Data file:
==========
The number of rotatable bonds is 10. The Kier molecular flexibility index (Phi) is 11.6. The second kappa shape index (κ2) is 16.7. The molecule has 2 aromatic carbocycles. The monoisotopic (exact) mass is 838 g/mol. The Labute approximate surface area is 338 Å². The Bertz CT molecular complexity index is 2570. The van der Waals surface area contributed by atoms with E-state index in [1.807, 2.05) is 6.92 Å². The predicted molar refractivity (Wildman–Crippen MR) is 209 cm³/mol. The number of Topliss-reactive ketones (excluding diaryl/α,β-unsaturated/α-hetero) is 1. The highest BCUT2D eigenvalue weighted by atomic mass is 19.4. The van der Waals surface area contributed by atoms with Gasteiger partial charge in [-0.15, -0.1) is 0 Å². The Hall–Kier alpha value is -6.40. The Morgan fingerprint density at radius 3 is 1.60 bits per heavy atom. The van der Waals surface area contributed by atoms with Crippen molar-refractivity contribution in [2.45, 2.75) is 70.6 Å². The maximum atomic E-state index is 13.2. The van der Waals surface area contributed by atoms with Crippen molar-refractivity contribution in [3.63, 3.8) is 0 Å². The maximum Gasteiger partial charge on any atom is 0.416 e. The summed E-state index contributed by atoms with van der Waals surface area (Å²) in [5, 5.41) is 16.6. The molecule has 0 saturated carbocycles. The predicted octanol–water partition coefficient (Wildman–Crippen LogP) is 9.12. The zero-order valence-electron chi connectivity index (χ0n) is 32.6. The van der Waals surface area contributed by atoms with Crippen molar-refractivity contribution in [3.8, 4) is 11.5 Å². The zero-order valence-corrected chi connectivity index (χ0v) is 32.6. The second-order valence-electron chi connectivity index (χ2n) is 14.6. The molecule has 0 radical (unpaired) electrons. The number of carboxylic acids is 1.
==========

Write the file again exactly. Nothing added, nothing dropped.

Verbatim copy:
The number of rotatable bonds is 10. The Kier molecular flexibility index (Phi) is 11.6. The second kappa shape index (κ2) is 16.7. The molecule has 2 aromatic carbocycles. The monoisotopic (exact) mass is 838 g/mol. The Labute approximate surface area is 338 Å². The Bertz CT molecular complexity index is 2570. The van der Waals surface area contributed by atoms with E-state index in [1.807, 2.05) is 6.92 Å². The predicted molar refractivity (Wildman–Crippen MR) is 209 cm³/mol. The number of Topliss-reactive ketones (excluding diaryl/α,β-unsaturated/α-hetero) is 1. The highest BCUT2D eigenvalue weighted by atomic mass is 19.4. The van der Waals surface area contributed by atoms with Gasteiger partial charge in [-0.15, -0.1) is 0 Å². The Hall–Kier alpha value is -6.40. The Morgan fingerprint density at radius 3 is 1.60 bits per heavy atom. The van der Waals surface area contributed by atoms with Crippen molar-refractivity contribution in [2.45, 2.75) is 70.6 Å². The maximum atomic E-state index is 13.2. The van der Waals surface area contributed by atoms with Crippen molar-refractivity contribution in [3.63, 3.8) is 0 Å². The maximum Gasteiger partial charge on any atom is 0.416 e. The summed E-state index contributed by atoms with van der Waals surface area (Å²) in [5, 5.41) is 16.6. The molecule has 0 saturated carbocycles. The predicted octanol–water partition coefficient (Wildman–Crippen LogP) is 9.12. The zero-order valence-electron chi connectivity index (χ0n) is 32.6. The van der Waals surface area contributed by atoms with Crippen molar-refractivity contribution in [3.8, 4) is 11.5 Å². The zero-order valence-corrected chi connectivity index (χ0v) is 32.6. The second-order valence-electron chi connectivity index (χ2n) is 14.6. The molecule has 0 radical (unpaired) electrons. The number of carboxylic acids is 1.